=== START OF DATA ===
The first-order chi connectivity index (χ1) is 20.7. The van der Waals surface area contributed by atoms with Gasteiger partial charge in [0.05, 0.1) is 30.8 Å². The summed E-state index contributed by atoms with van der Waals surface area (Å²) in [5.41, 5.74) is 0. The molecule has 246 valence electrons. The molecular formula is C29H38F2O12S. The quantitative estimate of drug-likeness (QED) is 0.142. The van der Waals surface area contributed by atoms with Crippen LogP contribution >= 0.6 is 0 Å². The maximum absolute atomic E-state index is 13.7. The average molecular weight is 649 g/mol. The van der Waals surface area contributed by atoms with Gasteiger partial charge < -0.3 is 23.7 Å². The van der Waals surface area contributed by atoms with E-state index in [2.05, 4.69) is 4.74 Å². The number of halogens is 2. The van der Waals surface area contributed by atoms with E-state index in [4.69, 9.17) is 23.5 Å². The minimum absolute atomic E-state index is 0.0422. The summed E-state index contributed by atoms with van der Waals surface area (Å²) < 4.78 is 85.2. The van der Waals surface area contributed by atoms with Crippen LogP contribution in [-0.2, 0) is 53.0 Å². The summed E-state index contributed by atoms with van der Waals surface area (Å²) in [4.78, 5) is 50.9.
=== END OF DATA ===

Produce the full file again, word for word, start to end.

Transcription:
The first-order chi connectivity index (χ1) is 20.7. The van der Waals surface area contributed by atoms with Gasteiger partial charge in [0.05, 0.1) is 30.8 Å². The summed E-state index contributed by atoms with van der Waals surface area (Å²) in [5.41, 5.74) is 0. The molecule has 246 valence electrons. The molecular formula is C29H38F2O12S. The quantitative estimate of drug-likeness (QED) is 0.142. The van der Waals surface area contributed by atoms with Crippen LogP contribution >= 0.6 is 0 Å². The maximum absolute atomic E-state index is 13.7. The average molecular weight is 649 g/mol. The van der Waals surface area contributed by atoms with Gasteiger partial charge < -0.3 is 23.7 Å². The van der Waals surface area contributed by atoms with E-state index in [2.05, 4.69) is 4.74 Å². The number of halogens is 2. The van der Waals surface area contributed by atoms with E-state index in [4.69, 9.17) is 23.5 Å². The minimum absolute atomic E-state index is 0.0422. The summed E-state index contributed by atoms with van der Waals surface area (Å²) < 4.78 is 85.2. The van der Waals surface area contributed by atoms with Crippen LogP contribution in [-0.2, 0) is 53.0 Å². The summed E-state index contributed by atoms with van der Waals surface area (Å²) in [4.78, 5) is 50.9.